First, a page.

• 1Proposed
  • 2Under Assessment
  • 3Preliminary Assessed
  • 4Assessed
  • 5Published

Phaeographis oricola Lendemer & R.C. Harris

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Scientific name
Phaeographis oricola
Lendemer & R.C. Harris
Common names
IUCN Specialist Group
Assessment status
Proposed by
James Lendemer
James Lendemer
Comments etc.
Anders Dahlberg

Assessment Notes

Taxonomic notes

Why suggested for a Global Red List Assessment?


Proposed Authors: James Lendemer, Jessica Allen, Troy McMullin, Christoph Scheidegger

Common Name: Carolina Beach Dots
Current Scientific Name: Phaeographis oricola Lendemer & R.C. Harris
Synonyms: None

Proposed Status: B1,2a,bii,iii
EOO: 2,203.944 km2
AOO: 28.000 km2
# of Documented populations: 10 (all presumed extant)

Assessment Synopsis. – Phaeographis oricola is a crustose lichen that occurs on the bark of hardwood trees and shrubs in remnant mature maritime forests in the Carolinian Barrier Islands of the Mid-Atlantic Coastal Plain of eastern North America. Though recently described, populations have been documented for more than a decade. Suitable habitat for this species is severely fragmented and has been degraded by anthropogenic forces. The threats to it stem from continued degradation and fragmentation of suitable habitat, as well as projected impacts from sea-level rise.

Distinguishing Traits. – This is a very distinctive crustose lichen that forms extensive whitish colonies on the bark of hardwood trees and shrubs and can be recognized by its large, circular, erumpent apothecia with one large, brown, muriform spore in each ascus.


Distribution and Ecology. – Phaeographis oricola was first located during a Tuckerman Workshop in 2004 in North Carolina, and a population was documented as early as 2001. When first encountered it was confused with two superficially similar species (Lendemer & Yahr 2004; Lendemer & Knudsen 2008) and the taxonomy was only recently clarified (Lendemer & Harris 2014). The superficially similar species with which P. oricola could be confused occur in Central America and Australasia, not in North America.
The species is narrowly restricted to the Carolinian Barrier Islands of the Mid-Atlantic Coastal Plain of eastern North Carolina in eastern North America. It occurs on the bark of hardwood trees and shrubs (known porophytes include Carpinus, Ilex vomitoria, I. opaca, Myrica, Persea and Quercus virginiana) in mature maritime forests, a rare and restricted habitat type that only develops on the oldest, most stable dunes of barrier islands. Despite extensive fieldwork over a period spanning 20+ years by multiple experts (e.g., Florida: W.R. Buck, R. Commons, R.C. Harris, F.&J. Seavey; Georgia: S.Q. Beeching, M.F. Hodges, J.C. Lendemer; North Carolina, South Carolina, Virginia: J.L. Allen, W.R. Buck, R.C. Harris, J.C. Lendemer) the species has not been located outside of its current range.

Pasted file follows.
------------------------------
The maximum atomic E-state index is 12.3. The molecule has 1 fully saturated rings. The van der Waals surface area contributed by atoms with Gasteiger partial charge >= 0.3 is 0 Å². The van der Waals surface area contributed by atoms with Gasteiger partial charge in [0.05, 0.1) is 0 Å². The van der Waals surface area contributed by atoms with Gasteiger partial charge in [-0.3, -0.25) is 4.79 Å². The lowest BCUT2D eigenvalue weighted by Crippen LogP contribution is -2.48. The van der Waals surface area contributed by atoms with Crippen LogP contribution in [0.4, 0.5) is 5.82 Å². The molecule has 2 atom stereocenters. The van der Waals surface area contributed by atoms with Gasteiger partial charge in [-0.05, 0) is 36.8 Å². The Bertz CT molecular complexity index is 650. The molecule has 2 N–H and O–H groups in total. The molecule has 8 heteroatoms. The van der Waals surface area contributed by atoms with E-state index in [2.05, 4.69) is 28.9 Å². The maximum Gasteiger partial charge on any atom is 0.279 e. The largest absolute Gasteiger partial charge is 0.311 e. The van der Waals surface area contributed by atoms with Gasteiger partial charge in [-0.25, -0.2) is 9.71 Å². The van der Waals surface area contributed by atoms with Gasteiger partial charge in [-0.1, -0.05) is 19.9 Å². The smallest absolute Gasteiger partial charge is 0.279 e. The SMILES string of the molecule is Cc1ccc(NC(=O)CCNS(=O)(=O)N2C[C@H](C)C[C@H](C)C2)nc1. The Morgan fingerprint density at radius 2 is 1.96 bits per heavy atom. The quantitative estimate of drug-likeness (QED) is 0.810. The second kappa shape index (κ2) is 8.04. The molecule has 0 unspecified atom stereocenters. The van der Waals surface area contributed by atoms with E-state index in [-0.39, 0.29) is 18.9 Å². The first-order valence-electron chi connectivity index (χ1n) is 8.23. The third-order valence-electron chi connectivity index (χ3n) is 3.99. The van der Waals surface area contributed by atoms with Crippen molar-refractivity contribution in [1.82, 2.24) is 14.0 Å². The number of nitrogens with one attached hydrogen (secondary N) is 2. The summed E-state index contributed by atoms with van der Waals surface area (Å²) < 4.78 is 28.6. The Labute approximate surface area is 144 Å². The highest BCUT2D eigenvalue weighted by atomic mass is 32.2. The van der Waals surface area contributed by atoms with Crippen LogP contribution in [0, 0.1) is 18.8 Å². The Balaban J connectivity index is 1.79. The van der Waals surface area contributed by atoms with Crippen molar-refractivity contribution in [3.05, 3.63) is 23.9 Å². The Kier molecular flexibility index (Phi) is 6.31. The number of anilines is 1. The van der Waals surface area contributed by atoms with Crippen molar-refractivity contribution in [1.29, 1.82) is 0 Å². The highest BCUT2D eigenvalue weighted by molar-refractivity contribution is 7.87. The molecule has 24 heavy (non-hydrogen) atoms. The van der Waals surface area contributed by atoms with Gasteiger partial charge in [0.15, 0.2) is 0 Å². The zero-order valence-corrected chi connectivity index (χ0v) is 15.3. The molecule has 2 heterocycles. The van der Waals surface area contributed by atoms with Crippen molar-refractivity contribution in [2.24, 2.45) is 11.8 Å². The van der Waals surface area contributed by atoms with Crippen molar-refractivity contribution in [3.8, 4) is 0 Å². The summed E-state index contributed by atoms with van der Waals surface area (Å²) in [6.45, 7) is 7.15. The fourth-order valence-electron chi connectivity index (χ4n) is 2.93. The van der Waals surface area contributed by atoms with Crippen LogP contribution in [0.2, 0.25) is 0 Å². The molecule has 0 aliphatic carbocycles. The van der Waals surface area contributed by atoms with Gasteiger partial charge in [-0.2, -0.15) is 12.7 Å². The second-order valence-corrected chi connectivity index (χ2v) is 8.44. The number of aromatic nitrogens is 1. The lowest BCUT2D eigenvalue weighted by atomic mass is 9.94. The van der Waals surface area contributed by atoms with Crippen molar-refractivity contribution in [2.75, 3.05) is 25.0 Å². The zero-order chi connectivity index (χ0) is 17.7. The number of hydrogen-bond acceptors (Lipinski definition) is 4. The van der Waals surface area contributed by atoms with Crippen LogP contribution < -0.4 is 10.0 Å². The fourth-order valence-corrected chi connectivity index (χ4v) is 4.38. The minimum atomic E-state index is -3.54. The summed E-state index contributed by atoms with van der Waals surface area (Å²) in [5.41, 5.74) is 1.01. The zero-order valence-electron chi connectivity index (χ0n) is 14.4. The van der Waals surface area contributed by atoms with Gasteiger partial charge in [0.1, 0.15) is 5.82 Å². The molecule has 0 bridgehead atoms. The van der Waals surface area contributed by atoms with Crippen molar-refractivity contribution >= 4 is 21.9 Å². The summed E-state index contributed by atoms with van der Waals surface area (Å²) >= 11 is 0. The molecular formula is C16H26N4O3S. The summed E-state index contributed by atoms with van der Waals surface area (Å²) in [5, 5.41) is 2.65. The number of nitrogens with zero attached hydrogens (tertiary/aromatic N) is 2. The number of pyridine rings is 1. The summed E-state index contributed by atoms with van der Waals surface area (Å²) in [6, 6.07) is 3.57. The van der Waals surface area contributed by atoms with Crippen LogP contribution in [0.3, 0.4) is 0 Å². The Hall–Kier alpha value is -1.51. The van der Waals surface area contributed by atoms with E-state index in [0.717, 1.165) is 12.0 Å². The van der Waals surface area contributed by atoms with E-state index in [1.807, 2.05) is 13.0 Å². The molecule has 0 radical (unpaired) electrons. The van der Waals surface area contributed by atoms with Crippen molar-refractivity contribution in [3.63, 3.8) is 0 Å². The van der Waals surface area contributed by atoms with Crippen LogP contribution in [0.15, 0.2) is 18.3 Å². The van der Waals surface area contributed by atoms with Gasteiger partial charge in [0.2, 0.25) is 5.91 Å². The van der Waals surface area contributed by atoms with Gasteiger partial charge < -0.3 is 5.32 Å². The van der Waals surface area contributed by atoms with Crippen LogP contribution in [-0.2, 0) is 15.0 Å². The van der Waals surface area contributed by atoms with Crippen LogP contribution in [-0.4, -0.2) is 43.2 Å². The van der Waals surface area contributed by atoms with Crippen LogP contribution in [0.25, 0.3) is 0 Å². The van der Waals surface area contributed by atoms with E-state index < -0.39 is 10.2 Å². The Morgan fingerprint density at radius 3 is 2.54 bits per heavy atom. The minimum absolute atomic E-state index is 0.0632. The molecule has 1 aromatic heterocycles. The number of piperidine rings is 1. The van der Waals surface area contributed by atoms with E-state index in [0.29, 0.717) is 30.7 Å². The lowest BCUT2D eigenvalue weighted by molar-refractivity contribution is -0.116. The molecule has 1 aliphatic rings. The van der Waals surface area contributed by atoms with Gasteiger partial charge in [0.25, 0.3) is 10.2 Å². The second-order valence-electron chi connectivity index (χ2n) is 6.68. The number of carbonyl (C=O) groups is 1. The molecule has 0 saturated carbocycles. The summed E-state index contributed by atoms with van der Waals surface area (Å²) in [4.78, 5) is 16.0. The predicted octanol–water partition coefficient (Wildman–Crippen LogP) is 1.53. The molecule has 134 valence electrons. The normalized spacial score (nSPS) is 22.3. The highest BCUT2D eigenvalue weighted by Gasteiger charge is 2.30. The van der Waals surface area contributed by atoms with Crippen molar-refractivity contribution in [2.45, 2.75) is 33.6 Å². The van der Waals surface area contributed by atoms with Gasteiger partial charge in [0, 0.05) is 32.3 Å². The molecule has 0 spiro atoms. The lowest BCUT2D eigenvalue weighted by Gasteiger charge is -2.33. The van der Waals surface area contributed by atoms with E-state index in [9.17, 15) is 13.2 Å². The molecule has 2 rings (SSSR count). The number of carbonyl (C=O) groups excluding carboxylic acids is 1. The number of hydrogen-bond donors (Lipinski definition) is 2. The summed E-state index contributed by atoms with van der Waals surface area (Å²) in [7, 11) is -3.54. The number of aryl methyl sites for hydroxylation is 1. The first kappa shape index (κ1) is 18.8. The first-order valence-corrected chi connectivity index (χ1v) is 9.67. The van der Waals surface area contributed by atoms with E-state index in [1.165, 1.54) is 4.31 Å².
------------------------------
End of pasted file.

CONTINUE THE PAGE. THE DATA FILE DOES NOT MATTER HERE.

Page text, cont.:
Status of Populations –  All known populations are located within existing protected areas, including national seashores, state parks, state natural areas, and national estuarine research reserves.

Protected Status. – None.

Threats. – Suitable habitats throughout the barrier islands of the Coastal Plain of the southeastern United States have been substantially impacted and fragmented by centuries of habitat loss and degradation, particularly residential/recreational development post-1970. Remaining suitable habitats are for the most part highly fragmented. Trends of habitat loss and degradation are continuing at present and projected to increase in the future (Brown et al. 2005, Hall & Schafale 1999, Napton et al. 2010, Ricketts et al. 1999, Terando et al. 2014). These trends will be further exacerbated by climate change and sea-level rise, which will likely impact locations by 2100 (Lendemer & Allen 2014, Sallenger et al. 2012)

Explanation of Proposed Rank. – This species merits ranking as Endangered: B1,2a,bii,iii based on the AOO (28.000 km2), EOO (2,203.944 km2), number of locations (n = 5), and documented declines in available habitat (the total available land for development in within the extent of occurrence is 1468.9360 km2, 105.12519 km2 was developed in 1991 and 282.73362 km2 was developed in 2011, inferring a minimum change in developed land area from 7% to 20% in a span of twenty years with mature maritime forest representing a disproportionate amount of that land that was developed).

Conservation Recommendations. – In addition to formal listing as an endangered species, conservation of the species would be effected by enhancing protected status of the existing locations. Given the small number of locations, and the threats posed by climate change and sea-level rise, monitoring is also warranted.

Literature Cited. 

Brown D. G., K. M.  Johnson, T. R. Loveland & D. M. Theobald. 2005. Rural Land-Use Trends in the Conterminous United States, 1950-2000. Ecological Applications 15:1851–1863.